- Necessity of securing their own retirement. The study reported only 29% of millennials have access to a pension compared to 48% of Gen X and 64% of boomers – a stark reminder that the retirement landscape has shifted over the decades, putting the onus on investors to save for their own retirements versus relying on funds from their employers. And although they have several decades before retirement, only one-quarter (27%) of millennials believe it’s completely realistic they will be able to retire at their chosen time.
On a positive note, the study showed millennials are taking the responsibility to save for retirement seriously. Their generation started retirement investing earlier than older generations at a median age of 25 (compared to age 28 for Gen X and 30 for boomers), and one-third (36%) of millennials are already receiving passive income from sources including dividends, rental income, and royalties.
“Millennials today are in the intense yet rewarding period in life when it’s common to be trying to make progress toward multiple important priorities all at once,” added Keckler. “Rather than letting their circumstances overwhelm them, millennials should know that no matter where they are along their individual financial journeys, there are ways they can feel more confident and in control.”
Steps investors can take to further bolster their finances
The Ameriprise research unveils three steps millennials can take to capitalize on their success so far and continue making progress toward their goals:
- Act to withstand current economic conditions: Nearly all millennials (95%) surveyed say they have taken action to weather the present economic circumstances. Sixty percent report spending less and 48% say they are saving more.
- Take friends’ advice with a grain of salt. Nearly a quarter of millennials surveyed (22%) say they have sought advice from family members or friends. While this could be helpful, in reality, taking financial advice from an unqualified source could be costly. In fact, 37% of millennials who received bad financial advice from someone and acted on it said the tip came from a friend.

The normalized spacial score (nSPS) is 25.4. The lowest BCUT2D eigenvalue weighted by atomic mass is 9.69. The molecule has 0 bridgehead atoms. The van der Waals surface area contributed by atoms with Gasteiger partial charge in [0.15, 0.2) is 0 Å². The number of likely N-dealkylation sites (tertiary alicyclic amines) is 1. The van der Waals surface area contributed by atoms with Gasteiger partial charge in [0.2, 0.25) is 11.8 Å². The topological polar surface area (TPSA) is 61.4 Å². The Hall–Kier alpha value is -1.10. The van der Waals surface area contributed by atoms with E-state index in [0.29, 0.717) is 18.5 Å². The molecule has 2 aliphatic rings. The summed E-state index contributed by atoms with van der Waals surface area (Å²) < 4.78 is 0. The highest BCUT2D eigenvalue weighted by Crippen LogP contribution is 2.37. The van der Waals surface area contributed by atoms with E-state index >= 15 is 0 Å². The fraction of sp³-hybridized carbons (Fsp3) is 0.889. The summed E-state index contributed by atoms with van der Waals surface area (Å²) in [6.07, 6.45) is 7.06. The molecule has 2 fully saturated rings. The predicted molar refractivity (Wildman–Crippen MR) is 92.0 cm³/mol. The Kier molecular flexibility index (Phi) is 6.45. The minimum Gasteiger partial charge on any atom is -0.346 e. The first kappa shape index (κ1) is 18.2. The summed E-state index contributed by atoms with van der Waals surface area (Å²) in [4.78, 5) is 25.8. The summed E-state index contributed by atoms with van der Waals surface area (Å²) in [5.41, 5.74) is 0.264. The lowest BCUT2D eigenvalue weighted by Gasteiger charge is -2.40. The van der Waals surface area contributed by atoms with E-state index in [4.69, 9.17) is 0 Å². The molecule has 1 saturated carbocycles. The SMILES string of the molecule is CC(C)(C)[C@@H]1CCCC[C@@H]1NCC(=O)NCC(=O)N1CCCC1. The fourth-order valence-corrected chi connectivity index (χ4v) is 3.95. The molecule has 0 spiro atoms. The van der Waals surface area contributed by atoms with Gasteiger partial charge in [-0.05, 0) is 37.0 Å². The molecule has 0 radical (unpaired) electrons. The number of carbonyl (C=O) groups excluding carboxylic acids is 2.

- Consider the tax treatment of retirement assets: The Ameriprise survey shows millennials may be disproportionately missing key opportunities to save on their tax bill. Fewer than three in ten millennials (28%) consider tax diversification when investing for retirement, and more than one-quarter (27%) of millennials do not know the tax treatment of their investment accounts. This lack of awareness could cost millennials money-saving tax breaks and even result in penalties (contribution limits for certain retirement accounts depend on income) if they’re not careful.
“Now is the time for millennials to crystalize their long-term financial goals,” said Keckler. “Instead of relying on well-meaning friends, take the next milestone step of consulting a seasoned financial advisor for qualified advice specific to your unique circumstances.”
About the survey
The 2023 research was created by Ameriprise Financial Inc. and conducted online by Artemis Strategy Group from January 19 to February 14, 2023 among 3,518 Americans ages 27–77. Millennial respondents have $25,000 or more in investable assets, and Gen X and boomer respondents have $100,000 or more. The sample is weighted on region and by generation on age, gender, race/ethnicity, assets, and income based on the Federal Reserve 2021 Survey of Household Economics and Decisionmaking (SHED). To ensure sufficient response sizes for additional analysis, Ameriprise oversampled investors who identify as millennials. For further information and details about the study, including verification of data that may not be published as part of this report, please contact Ameriprise Financial or go to ameriprise.com/millennials.
About Artemis Strategy Group
Artemis Strategy Group (www.Artemissg.com) is a communications strategy research firm specializing in brand positioning, thought leadership and policy issues.
About Ameriprise Financial
At Ameriprise Financial, we have been helping people feel confident about their financial future for more than 125 years. With extensive investment advice, asset management and insurance capabilities and a nationwide network of approximately 10,000 financial advisors1, we have the strength and expertise to serve the full range of individual and institutional investors' financial needs.
Artemis Strategy Group is not affiliated with Ameriprise Financial, Inc.
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1 Ameriprise Financial Q4 2022 Earnings Release.